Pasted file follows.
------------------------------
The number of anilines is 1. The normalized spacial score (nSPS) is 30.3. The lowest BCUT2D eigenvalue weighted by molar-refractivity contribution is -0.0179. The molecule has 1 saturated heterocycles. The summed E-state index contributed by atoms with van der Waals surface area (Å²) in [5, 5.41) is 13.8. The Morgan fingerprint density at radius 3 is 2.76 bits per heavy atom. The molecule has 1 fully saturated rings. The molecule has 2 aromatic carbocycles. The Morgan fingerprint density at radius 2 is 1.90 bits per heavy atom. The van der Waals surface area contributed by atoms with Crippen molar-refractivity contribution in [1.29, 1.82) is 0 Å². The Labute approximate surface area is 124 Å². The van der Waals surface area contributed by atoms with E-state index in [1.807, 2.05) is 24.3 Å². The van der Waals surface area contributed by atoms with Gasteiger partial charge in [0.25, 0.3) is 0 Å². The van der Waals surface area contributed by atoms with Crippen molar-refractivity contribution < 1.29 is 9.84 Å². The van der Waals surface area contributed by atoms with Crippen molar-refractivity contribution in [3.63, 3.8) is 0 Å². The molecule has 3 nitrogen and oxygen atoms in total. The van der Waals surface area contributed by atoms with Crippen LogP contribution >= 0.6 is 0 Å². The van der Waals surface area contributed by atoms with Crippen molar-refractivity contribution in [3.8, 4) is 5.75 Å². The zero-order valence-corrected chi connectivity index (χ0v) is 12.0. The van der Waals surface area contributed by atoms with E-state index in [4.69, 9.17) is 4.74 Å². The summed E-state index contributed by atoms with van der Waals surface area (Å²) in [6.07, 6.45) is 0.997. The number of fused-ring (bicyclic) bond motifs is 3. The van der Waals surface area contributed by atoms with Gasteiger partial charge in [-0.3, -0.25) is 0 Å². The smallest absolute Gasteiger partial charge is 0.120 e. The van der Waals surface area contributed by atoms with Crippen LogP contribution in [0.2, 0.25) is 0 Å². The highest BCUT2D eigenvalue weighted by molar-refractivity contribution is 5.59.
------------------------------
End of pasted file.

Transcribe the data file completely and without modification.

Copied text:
The number of anilines is 1. The normalized spacial score (nSPS) is 30.3. The lowest BCUT2D eigenvalue weighted by molar-refractivity contribution is -0.0179. The molecule has 1 saturated heterocycles. The summed E-state index contributed by atoms with van der Waals surface area (Å²) in [5, 5.41) is 13.8. The Morgan fingerprint density at radius 3 is 2.76 bits per heavy atom. The molecule has 1 fully saturated rings. The molecule has 2 aromatic carbocycles. The Morgan fingerprint density at radius 2 is 1.90 bits per heavy atom. The van der Waals surface area contributed by atoms with Crippen molar-refractivity contribution in [1.29, 1.82) is 0 Å². The Labute approximate surface area is 124 Å². The van der Waals surface area contributed by atoms with E-state index in [1.807, 2.05) is 24.3 Å². The van der Waals surface area contributed by atoms with Gasteiger partial charge in [0.25, 0.3) is 0 Å². The van der Waals surface area contributed by atoms with Crippen molar-refractivity contribution < 1.29 is 9.84 Å². The van der Waals surface area contributed by atoms with Crippen molar-refractivity contribution in [3.63, 3.8) is 0 Å². The molecule has 3 nitrogen and oxygen atoms in total. The van der Waals surface area contributed by atoms with Crippen LogP contribution >= 0.6 is 0 Å². The van der Waals surface area contributed by atoms with Crippen molar-refractivity contribution in [3.8, 4) is 5.75 Å². The zero-order valence-corrected chi connectivity index (χ0v) is 12.0. The van der Waals surface area contributed by atoms with E-state index in [4.69, 9.17) is 4.74 Å². The summed E-state index contributed by atoms with van der Waals surface area (Å²) in [6.07, 6.45) is 0.997. The number of fused-ring (bicyclic) bond motifs is 3. The van der Waals surface area contributed by atoms with Gasteiger partial charge in [-0.3, -0.25) is 0 Å². The smallest absolute Gasteiger partial charge is 0.120 e. The van der Waals surface area contributed by atoms with Crippen LogP contribution in [0.2, 0.25) is 0 Å². The highest BCUT2D eigenvalue weighted by molar-refractivity contribution is 5.59.